The BBC Car Crash Rolls on: Entwistle’s Resignation Must Have the Rest of the Media Cackling

George Entwistle delivering his resignation with BBC Trust Chairman Lord Patten   ©Sky News/screengrab

So, BBC Director General George Entwistle has resigned after a record low of 54 days in the job. I can’t help but feel a little bit sorry for him; he’s had one shit-storm after the other, and it must be nauseating to kiss goodbye to your £450,000 a year salary before you’ve even upgraded your mobile phone contract. His appearance just before his resignation on Radio 4’s Today programme, however, in which John Humphrys interviewed him in the manner of a cruel schoolboy stabbing a writhing fish in a bucket, was uncomfortable to say the least: “Did you see the film the night it was broadcast?” “No, I was out”. “Did you read Guardian’s front page yesterday?” “No, I was giving a speech”. Amidst the stuttering and spluttering, Humphrys pinned down Entwistle to such a degree that –rightly or wrongly- he came across as absent and incompetent.

I have a growing sense that the rest of the media are mirthlessly rubbing their hands together while watching the omnibenevolent BBC stumble and fall, get up, shoot itself in the foot, and then fall over again. The BBC are always the impeccable good guys, the license-fee kingpins who perennially toe the line and hold everyone else to account, and those who were live-streamed on the BBC website squirming in their Leveson chairs are probably relishing even slightly the thought of Newsnight et al getting a dose of castigating headlines and glaring scrutiny.

Incidentally it’s been quite interesting, if not bizarre, to see the BBC adamantly play out its accountability virtue in a kind of twisted labyrinthine pseudo-parodying meta-journalism. There were Jimmy Savile’s sexual abuses at the BBC, which the BBC reported on from outside the BBC, with archive footage obtained from the BBC, and questions over whether the BBC was right to allow such practices at the BBC. Then BBC’s Newsnight programme was outed for not airing an investigation into Jimmy Savile’s abuses at the BBC because the BBC was airing a tribute programme to him at the time. BBC Newsnight reporters criticised their BBC Newsnight editor Peter Rippon who then stepped down, before BBC veteran John Simpson waded in to say the BBC was facing its ‘worst crisis’ in fifty years. BBC’s Panorama then investigated BBC’s Newsnight, and then BBC’s Newsnight jumped the gun and decided they’d better broadcast something, so they put out a programme which falsely implicated Tory peer Lord McAlpine in child sexual abuse. The victim of the abuse then appeared on BBC news to say he’d got it wrong, so BBC Newsnight was back in the slaughterhouse. BBC Director General George Entwhistle then gave that fist-eating interview on BBC’s Today before announcing his resignation from the BBC on the BBC news channel.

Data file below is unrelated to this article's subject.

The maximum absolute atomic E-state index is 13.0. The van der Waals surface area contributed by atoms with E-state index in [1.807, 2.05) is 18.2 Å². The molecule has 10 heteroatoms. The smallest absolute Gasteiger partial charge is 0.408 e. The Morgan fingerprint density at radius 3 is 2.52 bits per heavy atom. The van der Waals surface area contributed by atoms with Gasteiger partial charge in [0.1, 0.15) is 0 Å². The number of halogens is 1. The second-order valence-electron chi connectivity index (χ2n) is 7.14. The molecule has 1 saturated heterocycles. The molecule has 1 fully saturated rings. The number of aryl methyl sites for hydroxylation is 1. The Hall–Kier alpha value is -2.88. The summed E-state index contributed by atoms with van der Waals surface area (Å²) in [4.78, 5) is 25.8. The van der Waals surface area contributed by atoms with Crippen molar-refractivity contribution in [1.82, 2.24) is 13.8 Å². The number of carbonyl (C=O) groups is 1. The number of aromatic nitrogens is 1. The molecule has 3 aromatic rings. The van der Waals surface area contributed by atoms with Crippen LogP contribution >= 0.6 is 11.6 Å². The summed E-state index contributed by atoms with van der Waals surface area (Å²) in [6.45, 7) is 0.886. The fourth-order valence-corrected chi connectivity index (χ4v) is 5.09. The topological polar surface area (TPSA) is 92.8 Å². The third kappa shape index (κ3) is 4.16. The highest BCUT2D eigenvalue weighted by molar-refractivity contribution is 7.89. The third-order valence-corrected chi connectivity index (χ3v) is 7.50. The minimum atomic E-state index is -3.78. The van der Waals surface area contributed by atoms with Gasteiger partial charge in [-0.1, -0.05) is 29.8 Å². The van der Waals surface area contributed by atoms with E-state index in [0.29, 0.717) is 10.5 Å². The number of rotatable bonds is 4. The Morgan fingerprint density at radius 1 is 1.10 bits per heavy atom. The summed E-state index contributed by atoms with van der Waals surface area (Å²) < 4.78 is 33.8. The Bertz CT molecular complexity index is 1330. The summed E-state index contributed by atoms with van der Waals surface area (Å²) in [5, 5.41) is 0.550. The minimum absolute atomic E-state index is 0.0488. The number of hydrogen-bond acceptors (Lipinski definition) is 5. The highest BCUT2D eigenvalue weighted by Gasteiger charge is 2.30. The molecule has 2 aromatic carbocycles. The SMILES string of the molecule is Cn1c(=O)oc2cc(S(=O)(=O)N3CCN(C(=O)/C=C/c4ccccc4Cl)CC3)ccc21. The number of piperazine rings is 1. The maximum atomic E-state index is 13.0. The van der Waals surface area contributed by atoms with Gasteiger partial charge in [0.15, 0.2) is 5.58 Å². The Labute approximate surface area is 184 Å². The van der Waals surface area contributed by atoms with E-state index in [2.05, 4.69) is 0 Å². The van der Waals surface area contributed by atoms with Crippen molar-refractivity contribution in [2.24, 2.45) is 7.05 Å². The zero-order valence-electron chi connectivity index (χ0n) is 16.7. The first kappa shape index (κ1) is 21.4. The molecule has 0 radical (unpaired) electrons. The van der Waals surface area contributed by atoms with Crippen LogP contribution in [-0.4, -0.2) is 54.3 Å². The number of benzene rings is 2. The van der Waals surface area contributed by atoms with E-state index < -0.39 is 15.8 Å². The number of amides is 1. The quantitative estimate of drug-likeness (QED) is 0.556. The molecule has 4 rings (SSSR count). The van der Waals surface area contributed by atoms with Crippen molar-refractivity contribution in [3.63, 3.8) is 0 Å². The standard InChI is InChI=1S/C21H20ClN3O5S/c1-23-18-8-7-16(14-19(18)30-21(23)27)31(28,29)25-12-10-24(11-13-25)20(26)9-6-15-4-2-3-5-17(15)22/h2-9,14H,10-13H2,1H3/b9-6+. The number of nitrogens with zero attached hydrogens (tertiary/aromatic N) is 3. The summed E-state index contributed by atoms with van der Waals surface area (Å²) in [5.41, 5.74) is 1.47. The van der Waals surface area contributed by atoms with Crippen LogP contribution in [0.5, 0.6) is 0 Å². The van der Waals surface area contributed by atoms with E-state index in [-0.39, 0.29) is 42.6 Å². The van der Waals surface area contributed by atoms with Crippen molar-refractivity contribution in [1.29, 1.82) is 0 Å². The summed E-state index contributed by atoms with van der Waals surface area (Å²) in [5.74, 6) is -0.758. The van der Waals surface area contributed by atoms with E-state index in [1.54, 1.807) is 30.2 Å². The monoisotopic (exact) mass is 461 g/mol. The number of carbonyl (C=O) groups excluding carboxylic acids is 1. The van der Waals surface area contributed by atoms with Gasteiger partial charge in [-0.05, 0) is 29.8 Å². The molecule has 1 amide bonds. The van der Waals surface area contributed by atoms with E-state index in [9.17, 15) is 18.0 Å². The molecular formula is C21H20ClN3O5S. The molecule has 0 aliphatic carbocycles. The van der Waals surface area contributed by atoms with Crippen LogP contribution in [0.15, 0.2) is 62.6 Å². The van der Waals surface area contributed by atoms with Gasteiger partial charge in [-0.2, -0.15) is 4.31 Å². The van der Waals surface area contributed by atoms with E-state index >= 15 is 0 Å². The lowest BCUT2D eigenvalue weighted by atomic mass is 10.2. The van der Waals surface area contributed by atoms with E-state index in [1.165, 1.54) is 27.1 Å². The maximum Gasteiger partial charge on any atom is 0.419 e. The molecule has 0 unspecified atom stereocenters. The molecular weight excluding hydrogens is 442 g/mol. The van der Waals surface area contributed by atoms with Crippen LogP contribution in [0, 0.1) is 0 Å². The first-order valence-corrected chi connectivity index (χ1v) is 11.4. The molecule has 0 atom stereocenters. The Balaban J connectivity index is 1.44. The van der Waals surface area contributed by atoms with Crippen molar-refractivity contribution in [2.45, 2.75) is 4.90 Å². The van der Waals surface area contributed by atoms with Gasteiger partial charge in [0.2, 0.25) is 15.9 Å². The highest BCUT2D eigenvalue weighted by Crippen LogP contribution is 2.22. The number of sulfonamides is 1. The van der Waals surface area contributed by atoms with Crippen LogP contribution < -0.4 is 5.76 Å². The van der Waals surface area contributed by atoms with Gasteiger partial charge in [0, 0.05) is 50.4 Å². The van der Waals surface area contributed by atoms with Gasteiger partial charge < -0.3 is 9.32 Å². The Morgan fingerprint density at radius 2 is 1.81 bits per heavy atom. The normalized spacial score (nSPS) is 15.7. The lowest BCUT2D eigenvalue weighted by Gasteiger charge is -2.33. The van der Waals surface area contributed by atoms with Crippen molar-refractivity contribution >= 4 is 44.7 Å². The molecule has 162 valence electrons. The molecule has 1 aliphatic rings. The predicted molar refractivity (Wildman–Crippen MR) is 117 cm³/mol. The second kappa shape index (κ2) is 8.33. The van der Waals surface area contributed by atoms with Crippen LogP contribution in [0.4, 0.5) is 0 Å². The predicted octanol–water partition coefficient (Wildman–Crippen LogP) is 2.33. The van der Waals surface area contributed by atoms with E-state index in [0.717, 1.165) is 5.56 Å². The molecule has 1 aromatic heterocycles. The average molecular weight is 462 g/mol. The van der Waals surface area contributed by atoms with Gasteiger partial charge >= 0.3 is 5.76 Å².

What next for the great British Broadcasting Corporation? I predict that this car crash will play out, more heads will roll and the internal and external torrent of frenzied accusations will inevitably dry to a trickle. But I think it’s important to remember that the BBC has produced excellent journalism, and in the scheme of things, a couple of (albeit very) bad decisions on Newsnight don’t constitute the abolishment of the programme or of the BBC’s entire ninety-year old reputation. Compared with the nebulous virtue of print media, Newsnight made journalistic and editorial errors while newspapers involved with the hacking scandal made moral ones.

Savile must be turning in his grave, but only to light up a cigar and have a chuckle at it all…

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Louder, better, faster, stronger: Women already posses the power to tip the gender imbalance in the media

This week, the Guardian published a report into underrepresentation of women in the media, and I have to say I was shocked but not surprised to learn that male journalists wrote 78% of all front-page articles examined and men accounted for 84% of those mentioned or quoted in lead pieces.

I’ve written about sexism before, arguing that there is an emerging form of women-on-men sexism, so I consider myself a reasonably lateral thinker in the sexism and gender inequality debate, but I found myself scoffing at the BBC director general George Entwhistle’s  lame response to the fact that 84% of reporters and guests on Radio Four’s Today programme are men. “The Today programme struggles because we are dealing with… the world as it is, and that’s a very male place. What the BBC often reflects is the way the world is.” Er, newsflash George: the world is only a “male place” if you treat it so.

Days later I was discussing the BBC’s Today programme with one of my colleagues, and I confessed that if I ever did make it as a successful national journalist and were asked to appear on the programme, I’d feel a bit like I’d been fed to the lions. “I’m not sure I’d agree to appear”, I said. His immediate response: “I would”.